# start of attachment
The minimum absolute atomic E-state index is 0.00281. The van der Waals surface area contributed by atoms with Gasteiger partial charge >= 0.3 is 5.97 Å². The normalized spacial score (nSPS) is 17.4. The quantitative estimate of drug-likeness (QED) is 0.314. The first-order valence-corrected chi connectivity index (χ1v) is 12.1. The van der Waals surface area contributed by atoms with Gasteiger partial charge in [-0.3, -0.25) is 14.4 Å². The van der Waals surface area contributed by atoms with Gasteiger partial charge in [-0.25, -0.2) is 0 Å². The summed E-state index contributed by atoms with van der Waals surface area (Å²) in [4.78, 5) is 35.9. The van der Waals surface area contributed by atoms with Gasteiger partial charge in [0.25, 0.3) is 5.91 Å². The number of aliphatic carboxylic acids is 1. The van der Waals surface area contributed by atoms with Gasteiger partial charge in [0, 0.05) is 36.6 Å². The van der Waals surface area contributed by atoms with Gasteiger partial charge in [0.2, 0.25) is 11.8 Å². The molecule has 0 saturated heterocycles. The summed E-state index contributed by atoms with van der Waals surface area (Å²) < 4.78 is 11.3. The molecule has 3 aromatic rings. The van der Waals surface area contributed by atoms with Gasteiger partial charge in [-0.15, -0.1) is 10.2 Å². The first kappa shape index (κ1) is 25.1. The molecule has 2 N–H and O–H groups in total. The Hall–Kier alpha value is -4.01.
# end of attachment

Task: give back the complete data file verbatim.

The minimum absolute atomic E-state index is 0.00281. The van der Waals surface area contributed by atoms with Gasteiger partial charge >= 0.3 is 5.97 Å². The normalized spacial score (nSPS) is 17.4. The quantitative estimate of drug-likeness (QED) is 0.314. The first-order valence-corrected chi connectivity index (χ1v) is 12.1. The van der Waals surface area contributed by atoms with Gasteiger partial charge in [-0.3, -0.25) is 14.4 Å². The van der Waals surface area contributed by atoms with Gasteiger partial charge in [-0.25, -0.2) is 0 Å². The summed E-state index contributed by atoms with van der Waals surface area (Å²) in [4.78, 5) is 35.9. The van der Waals surface area contributed by atoms with Gasteiger partial charge in [0.25, 0.3) is 5.91 Å². The number of aliphatic carboxylic acids is 1. The van der Waals surface area contributed by atoms with Gasteiger partial charge in [0, 0.05) is 36.6 Å². The van der Waals surface area contributed by atoms with Gasteiger partial charge in [0.2, 0.25) is 11.8 Å². The molecule has 0 saturated heterocycles. The summed E-state index contributed by atoms with van der Waals surface area (Å²) < 4.78 is 11.3. The molecule has 3 aromatic rings. The van der Waals surface area contributed by atoms with Gasteiger partial charge in [-0.15, -0.1) is 10.2 Å². The first kappa shape index (κ1) is 25.1. The molecule has 2 N–H and O–H groups in total. The Hall–Kier alpha value is -4.01.